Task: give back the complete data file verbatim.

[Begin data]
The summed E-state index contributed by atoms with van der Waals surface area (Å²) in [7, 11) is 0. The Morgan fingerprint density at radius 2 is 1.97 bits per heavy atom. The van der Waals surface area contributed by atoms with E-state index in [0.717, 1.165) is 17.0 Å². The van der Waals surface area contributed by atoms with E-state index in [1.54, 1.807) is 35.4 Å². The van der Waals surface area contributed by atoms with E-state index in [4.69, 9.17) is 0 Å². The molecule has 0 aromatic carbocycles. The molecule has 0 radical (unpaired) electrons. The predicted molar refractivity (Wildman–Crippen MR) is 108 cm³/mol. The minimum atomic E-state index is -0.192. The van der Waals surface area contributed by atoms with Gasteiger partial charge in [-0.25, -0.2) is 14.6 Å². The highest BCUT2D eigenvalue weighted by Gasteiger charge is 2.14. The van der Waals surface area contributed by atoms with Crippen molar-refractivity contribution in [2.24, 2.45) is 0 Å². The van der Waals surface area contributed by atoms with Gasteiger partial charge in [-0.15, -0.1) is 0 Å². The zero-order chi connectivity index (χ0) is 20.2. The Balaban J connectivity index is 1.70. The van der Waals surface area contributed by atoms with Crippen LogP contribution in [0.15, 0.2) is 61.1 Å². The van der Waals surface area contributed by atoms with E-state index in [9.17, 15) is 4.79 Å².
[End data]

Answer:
The summed E-state index contributed by atoms with van der Waals surface area (Å²) in [7, 11) is 0. The Morgan fingerprint density at radius 2 is 1.97 bits per heavy atom. The van der Waals surface area contributed by atoms with E-state index in [0.717, 1.165) is 17.0 Å². The van der Waals surface area contributed by atoms with E-state index in [1.54, 1.807) is 35.4 Å². The van der Waals surface area contributed by atoms with E-state index in [4.69, 9.17) is 0 Å². The molecule has 0 aromatic carbocycles. The molecule has 0 radical (unpaired) electrons. The predicted molar refractivity (Wildman–Crippen MR) is 108 cm³/mol. The minimum atomic E-state index is -0.192. The van der Waals surface area contributed by atoms with Gasteiger partial charge in [-0.25, -0.2) is 14.6 Å². The highest BCUT2D eigenvalue weighted by Gasteiger charge is 2.14. The van der Waals surface area contributed by atoms with Crippen molar-refractivity contribution in [2.24, 2.45) is 0 Å². The van der Waals surface area contributed by atoms with Gasteiger partial charge in [-0.15, -0.1) is 0 Å². The zero-order chi connectivity index (χ0) is 20.2. The Balaban J connectivity index is 1.70. The van der Waals surface area contributed by atoms with Crippen LogP contribution in [0.15, 0.2) is 61.1 Å². The van der Waals surface area contributed by atoms with E-state index in [9.17, 15) is 4.79 Å².